Before we take questions, I want to mention a report that has been published in the MMWR today. The article underscores the fact that American people have taken mitigation efforts seriously to prevent the spread of sars-cov-2, and it demonstrates our country’s collective spirit in responding to the pandemic. This was an online survey involving adults nationwide, and particularly those from New York City and Los Angeles, and this was conducted in May to assess adherence to public health recommendations. Results of the survey showed that respondents generally supported stay-at-home measures and non-essential business closures. They reported often or always wearing face coverings in public areas, and they believe that their state restrictions were the right balance and not — they believed — sorry, let me try this again. They agreed that their state’s restrictions were the right balance of being restrictive and not too restrictive. So I want to thank the American people for helping us get through the last few months. This represents an incredible public health achievement, and the American people are responsible for that. The direction of the pandemic is in all of our hands, so let’s wash those hands. And I ask for your continued efforts. I know it’s difficult to make changes to our daily lives. We are not out of the woods yet. In the coming weeks we could see increases in the number of cases of COVID-19 as states reopen and as there is an increase in public gatherings as we move into the summer across the country. It’s too soon to tell if this will happen, but the CDC is working closely with state health departments to monitor the disease activity and to support responses to any increases. In addition, we must look ahead to the fall and winter. While what will happen is uncertain, we have to pull all our efforts towards gearing up for additional potential challenges that we see every fall and winter, and that is influenza. If anything, we must be overprepared for what we might face later this year. Getting a flu vaccine will be more important than ever as flu and COVID-19-19 could be circulating together as we move into the fall and winter months. So I look forward to taking your questions, and with that I will stop. Thank you, everyone.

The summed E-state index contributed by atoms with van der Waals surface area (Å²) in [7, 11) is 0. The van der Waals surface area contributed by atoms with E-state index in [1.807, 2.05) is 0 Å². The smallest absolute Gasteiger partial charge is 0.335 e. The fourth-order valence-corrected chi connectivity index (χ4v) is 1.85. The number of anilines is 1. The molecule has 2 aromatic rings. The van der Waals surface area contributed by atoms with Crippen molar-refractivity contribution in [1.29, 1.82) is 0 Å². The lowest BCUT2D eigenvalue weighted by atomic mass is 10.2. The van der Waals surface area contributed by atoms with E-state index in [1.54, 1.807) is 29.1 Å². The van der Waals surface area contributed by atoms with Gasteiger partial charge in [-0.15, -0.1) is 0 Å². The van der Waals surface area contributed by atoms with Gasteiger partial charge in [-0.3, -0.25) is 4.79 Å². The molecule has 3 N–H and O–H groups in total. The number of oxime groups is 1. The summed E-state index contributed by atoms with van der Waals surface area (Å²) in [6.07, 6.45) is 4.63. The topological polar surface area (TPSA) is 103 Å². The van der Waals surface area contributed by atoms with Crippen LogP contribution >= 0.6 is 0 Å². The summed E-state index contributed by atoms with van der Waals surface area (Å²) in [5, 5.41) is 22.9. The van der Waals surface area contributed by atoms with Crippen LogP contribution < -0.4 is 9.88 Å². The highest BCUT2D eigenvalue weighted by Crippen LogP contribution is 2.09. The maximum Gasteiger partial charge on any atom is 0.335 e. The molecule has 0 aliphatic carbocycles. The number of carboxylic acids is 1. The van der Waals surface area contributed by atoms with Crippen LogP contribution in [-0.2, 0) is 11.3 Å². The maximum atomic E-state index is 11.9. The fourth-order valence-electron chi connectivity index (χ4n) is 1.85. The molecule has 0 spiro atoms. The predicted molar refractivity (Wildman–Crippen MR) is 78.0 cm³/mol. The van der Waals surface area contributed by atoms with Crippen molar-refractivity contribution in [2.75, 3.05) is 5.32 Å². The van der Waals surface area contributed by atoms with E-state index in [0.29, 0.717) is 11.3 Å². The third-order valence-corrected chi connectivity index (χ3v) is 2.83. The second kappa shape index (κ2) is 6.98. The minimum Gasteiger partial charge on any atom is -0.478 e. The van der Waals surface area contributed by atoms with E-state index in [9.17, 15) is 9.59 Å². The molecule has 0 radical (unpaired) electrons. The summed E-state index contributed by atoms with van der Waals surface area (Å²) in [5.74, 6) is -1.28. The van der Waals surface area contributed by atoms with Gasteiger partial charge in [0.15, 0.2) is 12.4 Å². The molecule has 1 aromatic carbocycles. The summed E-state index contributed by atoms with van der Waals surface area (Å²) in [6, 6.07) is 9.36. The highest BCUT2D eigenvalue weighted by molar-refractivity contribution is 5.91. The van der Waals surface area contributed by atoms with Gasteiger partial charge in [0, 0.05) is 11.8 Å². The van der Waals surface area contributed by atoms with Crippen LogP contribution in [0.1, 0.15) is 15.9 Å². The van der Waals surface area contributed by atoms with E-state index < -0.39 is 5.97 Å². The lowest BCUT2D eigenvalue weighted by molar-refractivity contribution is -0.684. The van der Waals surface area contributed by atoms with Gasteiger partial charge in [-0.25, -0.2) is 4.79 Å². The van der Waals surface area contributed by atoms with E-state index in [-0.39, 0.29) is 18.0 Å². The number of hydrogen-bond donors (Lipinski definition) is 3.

Paul Fulton: Thank you, Dr. Redfield, and thank you, Dr. Butler. We are going to take your questions now. Media, please remember to limit your question to one and limit your question to the information being presented today. If you have questions about other topics, please contact the CDC media office by emailing media@CDC.gov.
Operator: Thank you. We’ll now begin our question and answer session. If you would like to ask a question, press star then 1 and record your name clearly when prompted. If you need to withdraw your question, you may do so by pressing star, then 2. Our first question comes from Mike Stobbe from AP.
Mike Stobbe: Thank you for taking my call. So there are two sets of guidance. One of them is about holding or attending mass gatherings. That includes political rallies. Can you comment on whether the CDC is saying that political rallies are okay right now?
Jay Butler: Yeah, thanks for that question, mike. So, first of all, the guideline is really for any type of gathering, whether it’s the backyard barbecue or something larger. And it’s not intended to endorse any particular type of event, but to be able to be applicable to any type of event that may occur. So the most important things are some of those issues related to being able to maintain social distancing, having access to hand hygiene, encouraging face coverings, and, of course, not attending events if you are ill or have recently been exposed to COVID-19.
Paul Fulton: Next question, please.